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17th June 2016

HR CONSULTANT ARGUES NATIONAL LIVING WAGE COULD JEOPARDISE THE FUTURE OF SMALL BUSINESSES

(Photo by Matthew Horwood)

(Cerys Ashley, Ashley HR)

A HR Consultant has expressed concerns over the new National Living Wage and its effect on small businesses

Cerys Ashley, of Ashley HR, spoke about the additional pressures the legislation will place on already-struggling small businesses.

“Many small businesses will struggle to afford this. It comes at a time where wage costs have already increased with the introduction of pension auto-enrolment; this is another pressure employers are facing in already tough times.”

The 1st of April this year saw the new National Living Wage (NLW) introduced where workers aged 25 and above will earn a minimum of £7.20 per hour – a 50 pence increase to the previous minimum wage. In practice, this is an additional age-band for the National Minimum Wage.

Mrs Ashley continued: “Whilst this is good news for workers aged 25 and over in the short term, this may not be a positive move in the long term with many jobs under threat if small businesses struggle to afford these additional cost increases.Businesses that require a large amount of minimum wage, labour-intensive roles will be most affected.”

The care sector has been identified as a potential area where this legislation will be felt the hardest. Mrs Ashley explains how the industry will be feeling the pinch after yet more changes in legislation increase the costs of running a care home.

In recent times Local Authorities have reduced the fees they pay for care, and now the wage bill for these businesses has increased and will increase further in the future with the NLW set to increase to £9 per hour by 2020. It may not be viable for a lot of these businesses to continue to operate. Not only is there a risk of potential job losses, but the service users who rely on the care homes for their care and accommodation will need to be accommodated elsewhere, with Local Authorities having to pick up the pieces.”

One such care home has expressed their concerns over the legislation. Cwm Care, which has a number of Residential Care Homes specialising in caring for young adults with learning disabilities, is one small business that will struggle with the change. Managing Director Meg Musa said: “This will cost us another £3,000 per wage cycle; which is every four weeks. Annually, this will hit us for nearly £40,000.”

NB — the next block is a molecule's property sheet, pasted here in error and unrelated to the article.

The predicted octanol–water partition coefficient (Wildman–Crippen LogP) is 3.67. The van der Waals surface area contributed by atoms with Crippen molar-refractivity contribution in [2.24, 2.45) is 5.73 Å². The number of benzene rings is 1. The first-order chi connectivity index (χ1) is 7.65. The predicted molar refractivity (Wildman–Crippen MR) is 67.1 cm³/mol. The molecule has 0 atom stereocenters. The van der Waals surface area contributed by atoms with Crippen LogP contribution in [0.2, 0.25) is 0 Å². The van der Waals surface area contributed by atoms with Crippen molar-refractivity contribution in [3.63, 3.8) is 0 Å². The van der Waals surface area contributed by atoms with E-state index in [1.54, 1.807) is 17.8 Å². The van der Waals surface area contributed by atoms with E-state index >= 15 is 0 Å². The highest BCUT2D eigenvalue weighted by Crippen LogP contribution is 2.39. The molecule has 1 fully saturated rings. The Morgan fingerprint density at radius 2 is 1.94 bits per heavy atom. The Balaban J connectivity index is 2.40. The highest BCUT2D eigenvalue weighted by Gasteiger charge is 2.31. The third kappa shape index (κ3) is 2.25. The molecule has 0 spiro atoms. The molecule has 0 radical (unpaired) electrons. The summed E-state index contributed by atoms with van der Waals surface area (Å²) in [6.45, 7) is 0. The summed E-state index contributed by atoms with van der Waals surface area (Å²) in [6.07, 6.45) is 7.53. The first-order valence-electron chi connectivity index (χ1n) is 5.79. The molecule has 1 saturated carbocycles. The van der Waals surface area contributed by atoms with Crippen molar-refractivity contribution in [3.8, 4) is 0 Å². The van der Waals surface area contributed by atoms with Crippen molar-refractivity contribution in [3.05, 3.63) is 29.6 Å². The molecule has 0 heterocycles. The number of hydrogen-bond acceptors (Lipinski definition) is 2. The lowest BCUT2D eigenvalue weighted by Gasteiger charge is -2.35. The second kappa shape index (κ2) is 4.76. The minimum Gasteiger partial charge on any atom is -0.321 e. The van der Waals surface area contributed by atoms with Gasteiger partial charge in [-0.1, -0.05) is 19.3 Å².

Mrs Musa explained how the impact of the increased wages will affect the sustainability of the business, as well as employees’ futures: “Our fees are fully funded by social services at present, but if we raise our fees to accommodate the increase in running costs, the difference will not be covered by social services due to budget cuts, forcing us to make cuts in other areas. Future recruitment could be affected which will lead to less job creation, and more pressure may be placed on our junior staff in order for us to cope with demand.

“We support the increasing of wages in theory, and larger businesses may be able to afford these wage increases, however small businesses that already have very tight margins need more support from the government to be able to afford these increases and to survive as a business. We want to safeguard our staff‘s jobs in the long-term. However, I fear that, for small businesses, by raising wages in this short-sighted manner it will actually place jobs at risk.”

Mrs Ashley raised issues that may transpire internally, stating that those in more senior positions but on wages that now are only slightly above the NLW may feel aggrieved that they’ve been forgotten in the reform: “I have already received calls from a number of my clients regarding concerns raised by employees in supervisor/manager roles and who are currently earning just over £7.20 per hour. These employees have complained that it’s unfair that their colleagues – who have less experience and responsibilities than them are now paid similar amounts to them.

“These employees are effectively asking to be paid more, because they see the closing of the gap between their pay and the pay of junior staff as unfair. Some of my clients, many of which are small businesses, are already feeling the pressure to increase the wages of the more senior staff in order to combat this, thus creating further costs and pressures on the business’ viability. This pressure is set to continue as the government plans to increase the NLW further over the next four years.

Mrs Ashley explained how businesses can attempt to diffuse the stress on the increased wage costs: “We are helping businesses review their options whilst treating workers’ rights respectfully. Some are considering a freeze on recruitment, others are looking at reducing costs such as overtime and bonuses, and others even exploring the possibilities of redundancies.

“However, employers need to proceed with caution. Certain changes could raise contractual issues, and in some cases employee consent may be required to implement the change. Employers also need to be careful to avoid implementing a measure which may amount to age discrimination. Employers who are considering such changes should seek professional advice before taking action.”

Ashley HR offers a range of HR services including advice and support, disciplinary and grievance investigations, workplace mediation, employment tribunal representation and training.

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